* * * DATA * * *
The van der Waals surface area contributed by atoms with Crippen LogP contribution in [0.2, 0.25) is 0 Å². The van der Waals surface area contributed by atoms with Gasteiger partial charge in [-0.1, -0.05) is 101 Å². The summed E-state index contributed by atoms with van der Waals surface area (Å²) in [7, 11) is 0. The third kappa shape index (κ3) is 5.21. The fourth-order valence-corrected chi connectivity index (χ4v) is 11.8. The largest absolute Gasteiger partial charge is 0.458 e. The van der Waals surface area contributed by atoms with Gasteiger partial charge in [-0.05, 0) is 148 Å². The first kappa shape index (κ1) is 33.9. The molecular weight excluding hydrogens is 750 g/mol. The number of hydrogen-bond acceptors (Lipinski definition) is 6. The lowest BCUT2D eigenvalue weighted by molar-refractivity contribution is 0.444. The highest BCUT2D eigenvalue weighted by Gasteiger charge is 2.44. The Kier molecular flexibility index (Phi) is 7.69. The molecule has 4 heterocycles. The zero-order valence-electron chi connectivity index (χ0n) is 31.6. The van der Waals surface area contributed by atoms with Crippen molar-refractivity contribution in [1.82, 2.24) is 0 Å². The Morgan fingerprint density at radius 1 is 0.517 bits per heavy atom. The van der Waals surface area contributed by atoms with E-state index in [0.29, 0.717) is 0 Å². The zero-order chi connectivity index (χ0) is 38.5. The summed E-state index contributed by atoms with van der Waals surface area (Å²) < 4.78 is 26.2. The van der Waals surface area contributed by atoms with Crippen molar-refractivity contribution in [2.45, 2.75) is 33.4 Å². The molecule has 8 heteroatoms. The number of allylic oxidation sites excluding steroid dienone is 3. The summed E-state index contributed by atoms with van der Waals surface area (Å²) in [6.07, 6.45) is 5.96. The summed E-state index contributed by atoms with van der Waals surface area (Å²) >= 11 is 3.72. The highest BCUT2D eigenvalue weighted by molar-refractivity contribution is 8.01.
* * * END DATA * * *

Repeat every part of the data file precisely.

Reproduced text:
The van der Waals surface area contributed by atoms with Crippen LogP contribution in [0.2, 0.25) is 0 Å². The van der Waals surface area contributed by atoms with Gasteiger partial charge in [-0.1, -0.05) is 101 Å². The summed E-state index contributed by atoms with van der Waals surface area (Å²) in [7, 11) is 0. The third kappa shape index (κ3) is 5.21. The fourth-order valence-corrected chi connectivity index (χ4v) is 11.8. The largest absolute Gasteiger partial charge is 0.458 e. The van der Waals surface area contributed by atoms with Gasteiger partial charge in [-0.05, 0) is 148 Å². The first kappa shape index (κ1) is 33.9. The molecular weight excluding hydrogens is 750 g/mol. The number of hydrogen-bond acceptors (Lipinski definition) is 6. The lowest BCUT2D eigenvalue weighted by molar-refractivity contribution is 0.444. The highest BCUT2D eigenvalue weighted by Gasteiger charge is 2.44. The Kier molecular flexibility index (Phi) is 7.69. The molecule has 4 heterocycles. The zero-order valence-electron chi connectivity index (χ0n) is 31.6. The van der Waals surface area contributed by atoms with Crippen molar-refractivity contribution in [1.82, 2.24) is 0 Å². The Morgan fingerprint density at radius 1 is 0.517 bits per heavy atom. The van der Waals surface area contributed by atoms with E-state index in [0.29, 0.717) is 0 Å². The zero-order chi connectivity index (χ0) is 38.5. The summed E-state index contributed by atoms with van der Waals surface area (Å²) < 4.78 is 26.2. The van der Waals surface area contributed by atoms with Crippen molar-refractivity contribution in [2.45, 2.75) is 33.4 Å². The molecule has 8 heteroatoms. The number of allylic oxidation sites excluding steroid dienone is 3. The summed E-state index contributed by atoms with van der Waals surface area (Å²) in [6.07, 6.45) is 5.96. The summed E-state index contributed by atoms with van der Waals surface area (Å²) >= 11 is 3.72. The highest BCUT2D eigenvalue weighted by molar-refractivity contribution is 8.01.